We note that if the appellate court did not regard the order changing custody as final and appealable, the court should have considered the propriety of the order under Rule 306(a)(1)(v) in order to resolve the custody question as quickly and economically as possible. However, the father's argument begs the question of whether the change-of-custody order in this case is a final judgment or is an interlocutory order. In Leopando, the custody order was issued in the course of a dissolution-of-marriage proceeding, and the holding was carefully limited to custody orders issued in that context:

"[W]e do not believe that a custody order constitutes a final judgment as to a separate claim in a dissolution proceeding." (Emphasis added.) (In re Marriage of Leopando (1983), 96 Ill.2d 114, 118.)

The court reasoned:

"A petition for dissolution advances a single claim; that is, a request for an order dissolving the parties' marriage. The numerous other issues involved, such as custody, property disposition, and support are merely questions which are ancillary to the cause of action. [Citation.] They do not represent separate, unrelated claims; rather, they are separate issues relating to the same claim." (Emphasis in original.) In re Marriage of Leopando (1983), 96 Ill.2d 114, 119.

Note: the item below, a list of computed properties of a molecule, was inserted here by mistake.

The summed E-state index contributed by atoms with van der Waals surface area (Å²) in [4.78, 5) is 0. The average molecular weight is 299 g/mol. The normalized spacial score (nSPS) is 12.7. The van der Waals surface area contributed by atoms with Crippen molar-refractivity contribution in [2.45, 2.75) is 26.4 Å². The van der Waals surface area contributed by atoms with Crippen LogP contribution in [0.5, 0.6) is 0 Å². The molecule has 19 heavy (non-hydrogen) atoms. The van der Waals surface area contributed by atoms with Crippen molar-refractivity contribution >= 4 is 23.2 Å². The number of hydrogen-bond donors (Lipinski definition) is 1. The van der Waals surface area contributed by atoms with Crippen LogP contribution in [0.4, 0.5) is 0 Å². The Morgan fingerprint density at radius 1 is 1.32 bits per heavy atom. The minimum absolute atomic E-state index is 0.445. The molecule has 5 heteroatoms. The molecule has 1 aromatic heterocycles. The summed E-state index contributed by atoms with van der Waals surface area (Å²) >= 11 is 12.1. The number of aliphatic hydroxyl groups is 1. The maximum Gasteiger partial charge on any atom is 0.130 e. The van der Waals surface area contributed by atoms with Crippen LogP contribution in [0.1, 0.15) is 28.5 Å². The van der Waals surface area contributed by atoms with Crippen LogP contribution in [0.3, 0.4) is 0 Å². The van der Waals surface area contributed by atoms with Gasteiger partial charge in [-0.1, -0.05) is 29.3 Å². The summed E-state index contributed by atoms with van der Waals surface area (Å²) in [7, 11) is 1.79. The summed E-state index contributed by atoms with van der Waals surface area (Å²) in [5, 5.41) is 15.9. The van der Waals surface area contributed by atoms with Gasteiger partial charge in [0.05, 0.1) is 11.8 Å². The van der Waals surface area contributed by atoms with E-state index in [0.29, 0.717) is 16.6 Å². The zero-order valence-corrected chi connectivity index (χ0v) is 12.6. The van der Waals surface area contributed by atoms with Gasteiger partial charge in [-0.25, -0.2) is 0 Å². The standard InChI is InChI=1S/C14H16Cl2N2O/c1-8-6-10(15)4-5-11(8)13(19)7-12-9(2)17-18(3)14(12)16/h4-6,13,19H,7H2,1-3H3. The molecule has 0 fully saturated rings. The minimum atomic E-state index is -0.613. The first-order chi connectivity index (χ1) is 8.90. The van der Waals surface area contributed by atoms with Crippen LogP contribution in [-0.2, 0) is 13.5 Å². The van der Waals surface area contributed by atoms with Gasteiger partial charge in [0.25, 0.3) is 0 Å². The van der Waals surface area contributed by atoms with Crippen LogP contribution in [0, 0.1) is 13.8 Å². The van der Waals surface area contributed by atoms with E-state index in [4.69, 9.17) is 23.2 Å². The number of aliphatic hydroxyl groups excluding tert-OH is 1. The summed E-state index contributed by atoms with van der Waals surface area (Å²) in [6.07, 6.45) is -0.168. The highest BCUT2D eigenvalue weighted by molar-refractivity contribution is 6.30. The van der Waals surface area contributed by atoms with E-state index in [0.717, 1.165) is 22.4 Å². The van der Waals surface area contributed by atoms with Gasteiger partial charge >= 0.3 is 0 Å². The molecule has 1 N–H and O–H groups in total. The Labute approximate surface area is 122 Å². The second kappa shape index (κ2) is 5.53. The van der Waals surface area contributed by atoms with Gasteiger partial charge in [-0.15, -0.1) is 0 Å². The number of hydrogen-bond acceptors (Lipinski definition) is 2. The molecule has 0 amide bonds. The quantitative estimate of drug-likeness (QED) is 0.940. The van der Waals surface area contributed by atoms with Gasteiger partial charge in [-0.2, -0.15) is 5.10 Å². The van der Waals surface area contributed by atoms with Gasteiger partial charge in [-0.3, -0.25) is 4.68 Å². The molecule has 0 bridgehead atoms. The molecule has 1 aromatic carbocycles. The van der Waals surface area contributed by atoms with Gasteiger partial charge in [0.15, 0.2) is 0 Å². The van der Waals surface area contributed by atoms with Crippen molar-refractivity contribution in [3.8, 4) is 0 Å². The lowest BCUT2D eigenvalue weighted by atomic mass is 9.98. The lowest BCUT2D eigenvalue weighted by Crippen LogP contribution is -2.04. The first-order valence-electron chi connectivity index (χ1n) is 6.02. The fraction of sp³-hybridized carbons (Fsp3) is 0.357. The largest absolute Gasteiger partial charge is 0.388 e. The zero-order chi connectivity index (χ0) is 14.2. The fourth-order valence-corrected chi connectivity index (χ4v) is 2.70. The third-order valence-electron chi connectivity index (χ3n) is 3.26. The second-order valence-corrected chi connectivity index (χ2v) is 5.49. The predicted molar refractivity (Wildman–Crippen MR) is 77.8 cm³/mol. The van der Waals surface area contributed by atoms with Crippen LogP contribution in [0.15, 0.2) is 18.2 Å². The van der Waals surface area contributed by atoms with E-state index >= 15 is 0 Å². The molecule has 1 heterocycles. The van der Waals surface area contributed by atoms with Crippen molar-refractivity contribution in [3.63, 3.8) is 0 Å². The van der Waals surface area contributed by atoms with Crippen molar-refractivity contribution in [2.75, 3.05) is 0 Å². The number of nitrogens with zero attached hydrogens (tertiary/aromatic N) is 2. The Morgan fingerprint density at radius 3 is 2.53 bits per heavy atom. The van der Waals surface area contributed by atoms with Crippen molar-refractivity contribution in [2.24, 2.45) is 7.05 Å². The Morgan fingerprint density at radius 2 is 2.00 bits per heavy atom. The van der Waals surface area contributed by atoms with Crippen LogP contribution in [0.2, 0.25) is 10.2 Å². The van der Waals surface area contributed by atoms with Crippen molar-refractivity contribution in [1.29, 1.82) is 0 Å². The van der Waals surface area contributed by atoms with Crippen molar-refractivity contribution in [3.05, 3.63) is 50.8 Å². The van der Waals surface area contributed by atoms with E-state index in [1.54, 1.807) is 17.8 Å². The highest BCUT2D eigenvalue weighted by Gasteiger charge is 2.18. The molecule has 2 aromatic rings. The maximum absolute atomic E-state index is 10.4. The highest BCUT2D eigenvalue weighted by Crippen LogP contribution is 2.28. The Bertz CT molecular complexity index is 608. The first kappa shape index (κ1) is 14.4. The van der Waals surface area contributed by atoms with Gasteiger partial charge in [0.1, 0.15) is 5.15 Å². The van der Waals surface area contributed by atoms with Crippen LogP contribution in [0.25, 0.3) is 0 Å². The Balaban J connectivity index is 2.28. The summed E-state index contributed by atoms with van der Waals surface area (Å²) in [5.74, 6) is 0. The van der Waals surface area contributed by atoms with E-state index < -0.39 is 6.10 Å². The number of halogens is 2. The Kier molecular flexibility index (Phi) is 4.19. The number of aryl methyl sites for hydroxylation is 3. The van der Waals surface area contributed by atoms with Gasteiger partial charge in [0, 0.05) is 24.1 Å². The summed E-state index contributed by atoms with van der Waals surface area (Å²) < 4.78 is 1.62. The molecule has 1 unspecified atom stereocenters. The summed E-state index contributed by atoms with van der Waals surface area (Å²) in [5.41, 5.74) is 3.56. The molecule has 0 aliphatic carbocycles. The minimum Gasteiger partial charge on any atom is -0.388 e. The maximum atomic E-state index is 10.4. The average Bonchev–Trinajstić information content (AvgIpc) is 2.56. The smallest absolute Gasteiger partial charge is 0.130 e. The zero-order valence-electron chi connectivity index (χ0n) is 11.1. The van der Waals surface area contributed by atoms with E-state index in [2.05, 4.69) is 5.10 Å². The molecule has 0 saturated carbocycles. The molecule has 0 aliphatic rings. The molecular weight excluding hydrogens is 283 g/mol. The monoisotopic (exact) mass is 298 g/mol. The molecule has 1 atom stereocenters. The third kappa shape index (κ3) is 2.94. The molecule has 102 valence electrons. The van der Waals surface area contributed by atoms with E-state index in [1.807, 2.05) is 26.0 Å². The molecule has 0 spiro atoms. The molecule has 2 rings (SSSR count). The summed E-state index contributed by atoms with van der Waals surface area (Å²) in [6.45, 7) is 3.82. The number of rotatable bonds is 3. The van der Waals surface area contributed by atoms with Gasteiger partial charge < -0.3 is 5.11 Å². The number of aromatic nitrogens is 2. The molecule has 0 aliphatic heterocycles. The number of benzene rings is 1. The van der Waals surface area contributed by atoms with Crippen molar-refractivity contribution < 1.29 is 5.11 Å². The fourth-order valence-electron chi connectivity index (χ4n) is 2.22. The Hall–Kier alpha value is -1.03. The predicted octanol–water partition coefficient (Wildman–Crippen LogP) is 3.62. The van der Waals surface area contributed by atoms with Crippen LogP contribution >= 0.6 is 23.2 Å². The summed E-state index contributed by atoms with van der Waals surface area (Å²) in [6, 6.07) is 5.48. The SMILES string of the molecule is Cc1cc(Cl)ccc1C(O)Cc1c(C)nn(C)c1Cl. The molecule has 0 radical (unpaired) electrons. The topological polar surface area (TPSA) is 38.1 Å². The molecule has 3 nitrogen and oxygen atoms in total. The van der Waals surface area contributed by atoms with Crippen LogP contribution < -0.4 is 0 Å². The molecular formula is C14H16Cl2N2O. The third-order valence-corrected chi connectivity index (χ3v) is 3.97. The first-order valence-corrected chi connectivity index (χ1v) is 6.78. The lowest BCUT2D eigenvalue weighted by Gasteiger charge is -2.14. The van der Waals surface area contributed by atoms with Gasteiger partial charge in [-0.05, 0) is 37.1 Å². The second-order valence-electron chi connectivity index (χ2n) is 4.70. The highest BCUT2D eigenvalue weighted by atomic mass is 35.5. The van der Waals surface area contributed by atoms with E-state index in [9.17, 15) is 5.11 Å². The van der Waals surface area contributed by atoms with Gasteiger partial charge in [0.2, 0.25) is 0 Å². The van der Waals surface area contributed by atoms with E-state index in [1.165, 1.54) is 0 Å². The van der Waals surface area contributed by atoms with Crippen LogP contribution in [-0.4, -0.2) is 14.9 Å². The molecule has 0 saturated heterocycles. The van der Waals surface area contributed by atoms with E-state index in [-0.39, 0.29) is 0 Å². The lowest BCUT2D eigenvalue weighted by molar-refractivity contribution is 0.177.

In the present case, however, the marriage of the parties has been dissolved since March 1980, and Leopando therefore does not govern. The issue of custody arises here not as a matter ancillary to the issue of dissolution or any other issue, but rather as a result of the father's post-dissolution petition for a change of custody. The petition sought a change of custody, and the petition was granted. An order for a change of custody in this context constitutes a final, and therefore appealable, order. The order also deals with various other matters, including the schedule of the mother's visitation with the child, the assignment of fees for the guardian ad litem, and an injunction restraining both parties from transferring funds from accounts bearing the child's name. The fact that the circuit court reserved ruling on the mother's summer visitation does not render the change-of-custody order interlocutory. "A decree is final if * * * the matters left for future determination are merely incidental to the ultimate rights which have been adjudicated by the decree." Barnhart v. Barnhart (1953), 415 Ill. 303, 309. See also Deckard v. Joiner (1970), 44 Ill.2d 412, 417.

Unlike the situation in Leopando in which the cause of action was a petition for dissolution of marriage and only the issue of custody had been decided, here the cause of action is a petition for a change of custody and all related claims have been decided except for the extent of the mother's summer visitation, a matter that is always subject to revision. Thus, the kind of piecemeal litigation that the decision in Leopando was intended to prevent cannot occur in this context.

We therefore reverse the appellate court's dismissal of this appeal and remand to the appellate court ...